Altitudinal precipitation gradients in the tropics from tropical rainfall measuring mission (TRMM) precipitation radar

Abstract

A Tropical Rainfall Measuring Mission (TRMM) climatology shows variability in surface precipitation rate-elevation relationships across the tropics. Vertical profiles of radar reflectivity and profiles of specific humidity and cross-barrier moisture fluxes during precipitation events from the Interim European Centre for Medium-Range Weather Forecasts Re-Analysis reveal four precipitation regimes with distinct precipitation mechanisms: 1) a tropical regime with a broad precipitation maximum at ∼ 1500m where convection is triggered by orographic lifting; 2) a trade winds regime with a near-sea level precipitation maximum dominated by forced ascent due to prevailing winds and the presence of dry air aloft; 3) a wet monsoon regime with a low-elevation precipitation maximum driven by efficient precipitation generation, large low-level crossbarrier moisture fluxes, and multiple convective modes; and 4) a dry monsoon regime with a high-elevation precipitation maximum reflecting intense convection and stratiform rain with a strong evaporation signature. In general, surface precipitation-elevation relationships across the tropics feature lower-elevation precipitation maxima relative to typical midlatitude regimes.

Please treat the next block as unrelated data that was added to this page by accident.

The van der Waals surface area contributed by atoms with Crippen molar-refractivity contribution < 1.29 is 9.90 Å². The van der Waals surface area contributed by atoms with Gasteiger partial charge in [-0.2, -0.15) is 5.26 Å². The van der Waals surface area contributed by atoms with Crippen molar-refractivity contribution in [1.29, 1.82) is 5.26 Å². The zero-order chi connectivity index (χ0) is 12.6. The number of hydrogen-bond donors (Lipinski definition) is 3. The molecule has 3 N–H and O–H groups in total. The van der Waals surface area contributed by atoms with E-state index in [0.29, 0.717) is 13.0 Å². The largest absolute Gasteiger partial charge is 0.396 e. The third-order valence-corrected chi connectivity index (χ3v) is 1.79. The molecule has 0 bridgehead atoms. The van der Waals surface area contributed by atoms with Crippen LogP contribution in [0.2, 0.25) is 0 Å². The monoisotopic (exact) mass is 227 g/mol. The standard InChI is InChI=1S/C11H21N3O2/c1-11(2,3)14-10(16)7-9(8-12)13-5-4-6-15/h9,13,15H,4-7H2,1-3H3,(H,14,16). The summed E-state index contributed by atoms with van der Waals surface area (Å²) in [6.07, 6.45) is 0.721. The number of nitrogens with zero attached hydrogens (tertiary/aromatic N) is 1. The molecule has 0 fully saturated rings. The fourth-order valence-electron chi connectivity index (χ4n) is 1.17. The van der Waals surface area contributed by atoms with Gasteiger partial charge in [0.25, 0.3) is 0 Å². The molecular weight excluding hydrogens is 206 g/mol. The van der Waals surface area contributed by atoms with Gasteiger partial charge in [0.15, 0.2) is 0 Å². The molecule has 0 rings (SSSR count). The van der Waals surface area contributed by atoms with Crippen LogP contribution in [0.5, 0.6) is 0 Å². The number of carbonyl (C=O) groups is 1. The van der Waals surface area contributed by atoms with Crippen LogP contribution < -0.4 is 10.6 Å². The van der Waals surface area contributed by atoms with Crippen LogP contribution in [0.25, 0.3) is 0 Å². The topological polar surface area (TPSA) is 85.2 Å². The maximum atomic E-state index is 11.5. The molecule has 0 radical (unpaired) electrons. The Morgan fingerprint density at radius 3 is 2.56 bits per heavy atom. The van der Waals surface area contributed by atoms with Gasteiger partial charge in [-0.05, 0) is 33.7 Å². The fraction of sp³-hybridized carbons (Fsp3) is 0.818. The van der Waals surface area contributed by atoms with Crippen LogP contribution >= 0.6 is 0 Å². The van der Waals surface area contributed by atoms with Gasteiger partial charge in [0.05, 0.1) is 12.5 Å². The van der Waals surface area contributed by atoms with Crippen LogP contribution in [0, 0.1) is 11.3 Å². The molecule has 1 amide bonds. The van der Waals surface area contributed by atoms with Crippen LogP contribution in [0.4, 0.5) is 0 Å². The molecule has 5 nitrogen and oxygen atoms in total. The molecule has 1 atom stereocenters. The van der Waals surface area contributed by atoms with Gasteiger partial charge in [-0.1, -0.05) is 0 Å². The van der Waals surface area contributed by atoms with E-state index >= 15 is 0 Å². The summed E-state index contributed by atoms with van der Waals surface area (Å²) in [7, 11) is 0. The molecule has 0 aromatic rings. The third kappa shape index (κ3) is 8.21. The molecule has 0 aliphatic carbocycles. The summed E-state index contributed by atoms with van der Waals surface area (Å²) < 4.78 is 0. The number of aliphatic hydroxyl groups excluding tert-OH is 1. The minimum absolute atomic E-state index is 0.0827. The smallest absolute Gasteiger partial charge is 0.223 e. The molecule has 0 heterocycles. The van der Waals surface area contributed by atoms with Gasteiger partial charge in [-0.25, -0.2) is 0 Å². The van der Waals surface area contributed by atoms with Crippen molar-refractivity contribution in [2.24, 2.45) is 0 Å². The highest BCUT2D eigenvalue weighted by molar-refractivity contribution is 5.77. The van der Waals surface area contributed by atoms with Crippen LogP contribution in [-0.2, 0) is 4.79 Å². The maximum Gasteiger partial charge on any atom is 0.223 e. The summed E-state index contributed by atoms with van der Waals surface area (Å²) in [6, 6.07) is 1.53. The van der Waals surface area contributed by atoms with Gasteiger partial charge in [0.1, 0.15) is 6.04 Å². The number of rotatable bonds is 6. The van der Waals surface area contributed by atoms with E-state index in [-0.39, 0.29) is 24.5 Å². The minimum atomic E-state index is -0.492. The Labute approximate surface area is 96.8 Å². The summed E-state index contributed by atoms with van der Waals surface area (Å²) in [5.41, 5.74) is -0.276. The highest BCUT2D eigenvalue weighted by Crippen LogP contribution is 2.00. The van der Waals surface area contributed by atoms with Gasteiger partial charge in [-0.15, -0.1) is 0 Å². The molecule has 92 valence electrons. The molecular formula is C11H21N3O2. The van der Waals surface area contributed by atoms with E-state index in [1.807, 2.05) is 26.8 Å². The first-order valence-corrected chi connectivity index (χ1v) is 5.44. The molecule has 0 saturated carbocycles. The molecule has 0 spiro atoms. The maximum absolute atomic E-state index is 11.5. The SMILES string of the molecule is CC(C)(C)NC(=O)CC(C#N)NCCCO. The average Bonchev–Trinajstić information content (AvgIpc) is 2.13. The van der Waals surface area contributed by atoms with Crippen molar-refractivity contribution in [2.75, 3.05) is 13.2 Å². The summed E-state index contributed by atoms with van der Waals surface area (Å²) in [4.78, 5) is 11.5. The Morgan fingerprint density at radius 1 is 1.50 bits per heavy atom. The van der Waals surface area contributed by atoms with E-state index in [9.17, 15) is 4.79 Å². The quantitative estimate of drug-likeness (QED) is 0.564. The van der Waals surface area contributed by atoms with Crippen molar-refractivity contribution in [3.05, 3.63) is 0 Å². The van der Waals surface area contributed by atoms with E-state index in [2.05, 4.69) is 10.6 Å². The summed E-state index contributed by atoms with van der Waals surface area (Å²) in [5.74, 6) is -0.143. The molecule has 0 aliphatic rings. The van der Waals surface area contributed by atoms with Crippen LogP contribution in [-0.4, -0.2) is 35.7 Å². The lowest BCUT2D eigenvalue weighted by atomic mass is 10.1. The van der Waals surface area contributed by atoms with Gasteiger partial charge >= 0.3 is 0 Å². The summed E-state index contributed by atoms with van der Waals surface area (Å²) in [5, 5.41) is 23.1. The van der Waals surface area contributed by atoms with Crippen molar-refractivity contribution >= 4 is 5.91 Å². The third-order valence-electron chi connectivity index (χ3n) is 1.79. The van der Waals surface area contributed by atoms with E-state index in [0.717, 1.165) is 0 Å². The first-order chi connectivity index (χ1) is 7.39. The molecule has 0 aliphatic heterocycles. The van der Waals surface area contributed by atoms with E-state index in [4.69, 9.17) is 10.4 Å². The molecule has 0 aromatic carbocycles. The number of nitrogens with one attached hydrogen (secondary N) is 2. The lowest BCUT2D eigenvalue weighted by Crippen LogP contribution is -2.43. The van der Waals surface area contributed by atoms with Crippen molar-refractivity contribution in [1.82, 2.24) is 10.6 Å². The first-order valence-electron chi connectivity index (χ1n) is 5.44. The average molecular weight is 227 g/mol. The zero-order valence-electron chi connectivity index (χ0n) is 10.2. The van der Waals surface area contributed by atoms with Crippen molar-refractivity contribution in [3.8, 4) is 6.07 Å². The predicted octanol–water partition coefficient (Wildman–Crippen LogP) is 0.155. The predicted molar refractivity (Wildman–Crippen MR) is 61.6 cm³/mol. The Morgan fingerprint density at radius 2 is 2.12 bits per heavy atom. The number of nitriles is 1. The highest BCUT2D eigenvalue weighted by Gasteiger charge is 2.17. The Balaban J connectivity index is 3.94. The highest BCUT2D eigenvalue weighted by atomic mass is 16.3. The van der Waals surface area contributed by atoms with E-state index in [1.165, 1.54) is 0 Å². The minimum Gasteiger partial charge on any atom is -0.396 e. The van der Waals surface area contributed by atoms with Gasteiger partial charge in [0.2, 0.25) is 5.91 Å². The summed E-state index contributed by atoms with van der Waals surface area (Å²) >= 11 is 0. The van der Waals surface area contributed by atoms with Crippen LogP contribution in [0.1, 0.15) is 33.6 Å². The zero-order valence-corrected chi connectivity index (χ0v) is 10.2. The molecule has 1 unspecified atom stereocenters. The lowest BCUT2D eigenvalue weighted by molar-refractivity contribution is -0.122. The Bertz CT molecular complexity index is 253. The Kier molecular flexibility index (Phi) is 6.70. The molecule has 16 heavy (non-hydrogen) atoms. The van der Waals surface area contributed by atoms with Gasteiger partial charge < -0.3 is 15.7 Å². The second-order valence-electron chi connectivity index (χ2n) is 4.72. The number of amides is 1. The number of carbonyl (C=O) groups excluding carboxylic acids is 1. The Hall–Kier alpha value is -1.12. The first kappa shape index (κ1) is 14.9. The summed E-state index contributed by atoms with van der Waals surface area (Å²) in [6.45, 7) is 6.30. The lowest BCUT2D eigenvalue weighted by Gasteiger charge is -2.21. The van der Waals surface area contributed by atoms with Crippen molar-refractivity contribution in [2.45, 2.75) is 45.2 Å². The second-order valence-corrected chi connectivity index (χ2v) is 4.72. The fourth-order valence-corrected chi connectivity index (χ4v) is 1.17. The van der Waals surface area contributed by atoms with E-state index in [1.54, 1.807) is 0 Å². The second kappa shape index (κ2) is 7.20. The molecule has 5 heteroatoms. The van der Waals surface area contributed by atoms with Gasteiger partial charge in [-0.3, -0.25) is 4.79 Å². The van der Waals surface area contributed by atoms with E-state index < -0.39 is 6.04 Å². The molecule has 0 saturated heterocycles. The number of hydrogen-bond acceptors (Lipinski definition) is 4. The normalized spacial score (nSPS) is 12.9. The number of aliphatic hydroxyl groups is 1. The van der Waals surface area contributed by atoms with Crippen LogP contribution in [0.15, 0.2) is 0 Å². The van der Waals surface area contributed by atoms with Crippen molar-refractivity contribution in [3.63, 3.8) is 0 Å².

Publication
Journal of Hydrometeorology

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